House, M. R. and Ziegler, W. (Eds.) 1997. On sea-level fluctuations in the Devonian. Courier Forschungsinstitut Senckenberg 199: 146.

Howe, H. V. W., 1959. Fifty years of micropaleontology, Part 3. In Stumm, E. C. (Ed.), Symposium on fifty years of paleontology. Journal of Paleontology V. 33, N. 3: 511-517.

Ingle, J. C., Jr., 1967. Foraminiferal biofacies variation and the Miocene-Pliocene boundary in southern California. Bulletin of American Paleontology 52: 217-394.

——, 1980. Cenozoic paleobathymetry and depositional history of selected sequences within the southern California continental borderland. In Sliter, W. V. (Ed.), Studies in marine micropaleontology and paleoecology. A memorial volume to Orville L. Bandy. Cushman Foundation for Foraminiferal Research Special Publication 19: 163-195.

Klemme, H. D., and Ulmishek, G. F., 1991. Effective petroleum source rocks of the world: stratigraphic distribution and controlling depositional factors. AAPG Bulletin V. 75: 1809-1851.

Kuyl, O. S., Muller, J. and Waterbolk, H. T., 1955. The application of palynology to oil geology, with special reference to western Venezuela. Geologie en Mijnbouw 17: 49-76.

Lagoe, M. B. and McDougall, K., 1986. Paleoenvironmental control of benthic foraminiferal ranges across a middle Miocene basin-margin, central California. Journal of Foraminiferal Research 16: 232-243

Mallory, V. S., 1959. Lower Tertiary biostratigraphy of the California Coast Ranges. AAPG, Tulsa, Oklahoma: 416.

Muller, J. 1959. Palynology of Recent Orinoco Delta and shelf sediments: reports of the Orinoco Shelf expedition. Micropaleontology 5: 1-32.

Muller, J., Di Giacomo, E. and Van Erve, A., 1987. A palynological zonation for the Cretaceous, Tertiary and Quaternary of northern South America. AASP Contribution Series 19: 7-76

Natland, M. L., 1952. Pleistocene and Pliocene stratigraphy of southern California. University of California, Los Angeles, unpublished Ph.D. dissertation: 165.

Natland, M. L., 1957. Paleoecology of West Coast Tertiary sediments. In Ladd, H. S. (Ed.), Treatise on marine ecology and paleoecology, V. 2. Geological Society of America Memoir 67: 543-572.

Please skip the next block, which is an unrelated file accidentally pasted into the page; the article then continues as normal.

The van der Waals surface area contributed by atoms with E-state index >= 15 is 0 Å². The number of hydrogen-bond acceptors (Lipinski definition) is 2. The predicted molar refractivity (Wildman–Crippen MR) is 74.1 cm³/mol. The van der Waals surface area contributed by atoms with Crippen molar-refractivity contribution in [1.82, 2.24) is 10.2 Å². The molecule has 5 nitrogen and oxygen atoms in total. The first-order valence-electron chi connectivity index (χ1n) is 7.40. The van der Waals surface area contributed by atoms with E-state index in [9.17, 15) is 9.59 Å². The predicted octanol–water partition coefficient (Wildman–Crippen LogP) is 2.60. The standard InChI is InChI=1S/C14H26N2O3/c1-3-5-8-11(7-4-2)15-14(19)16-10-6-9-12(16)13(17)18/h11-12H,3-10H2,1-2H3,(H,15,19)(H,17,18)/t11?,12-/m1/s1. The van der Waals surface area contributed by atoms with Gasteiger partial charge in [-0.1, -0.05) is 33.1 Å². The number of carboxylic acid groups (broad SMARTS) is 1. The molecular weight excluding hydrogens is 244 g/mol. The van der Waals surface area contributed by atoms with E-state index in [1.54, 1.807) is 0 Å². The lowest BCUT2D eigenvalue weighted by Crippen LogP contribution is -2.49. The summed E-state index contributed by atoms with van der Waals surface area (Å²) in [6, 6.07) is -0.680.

Natland, M. L. and Kuenen, P. H., 1951. Sedimentary history of the Ventura Basin, California, and the action of turbidity currents. SEPM Special Publication 2: 76-107.

Martini, E., 1970. Standard Paleogene calcareous nannoplankton zonation. Nature 226: 560-561.

Martini, E. and Worsley, T. 1970. Standard Neogene calcareous nannoplankton zonation, Nature 225: 289-290.

Okada, H. and Bukry, D., 1980. Supplementary modification and introduction of code numbers to the low-latitude coccolith biostratigraphic zonation (Bukry, 1973; 1975). Marine Micropaleontology 5: 321-325.

Olson, H. C., 1990. Early and middle Miocene foraminiferal paleoenvironments, southeastern San Joaquin Basin, California. Journal of Foraminiferal Research 20: 289-311.

Pflum, C. E. and Frerichs, W. E., 1976. Gulf of Mexico deep-water foraminifera. Cushman Foundation for Foraminiferal Research, Special Publication 14: 125.

Poag, C. W., 1981. Ecologic atlas of benthic foraminifera of the Gulf of Mexico. Marine Science International, Woods Hole, Massachusetts: 175.

Poag, C. W., 2015. Benthic foraminifera of the Gulf of Mexico – distribution, ecology and paleoecology. Texas A&M University Press, College Station, Texas: 240.

Tjalsma, R. C. and Lohmann, G. P., 1983. Paleocene – Eocene bathyal and abyssal benthic foraminifera from the Atlantic Ocean. Micropaleontology Special Publication 4: 90.

Van Morkhoven, F. P. C. M., Berggren, W. A., and Edwards, A. S., 1986. Cenozoic cosmopolitan deep-water benthic foraminifera. Bulletin des Centres de Recherches Exploration-Production Elf-Aquitaine Memoir 11: 421.

Walton, W. R., 1964. Recent foraminiferal ecology and paleoecology. In Imbrie, J. and Newell, N. D. (Eds.), Approaches to paleoecology. Wiley, New York: 151-237.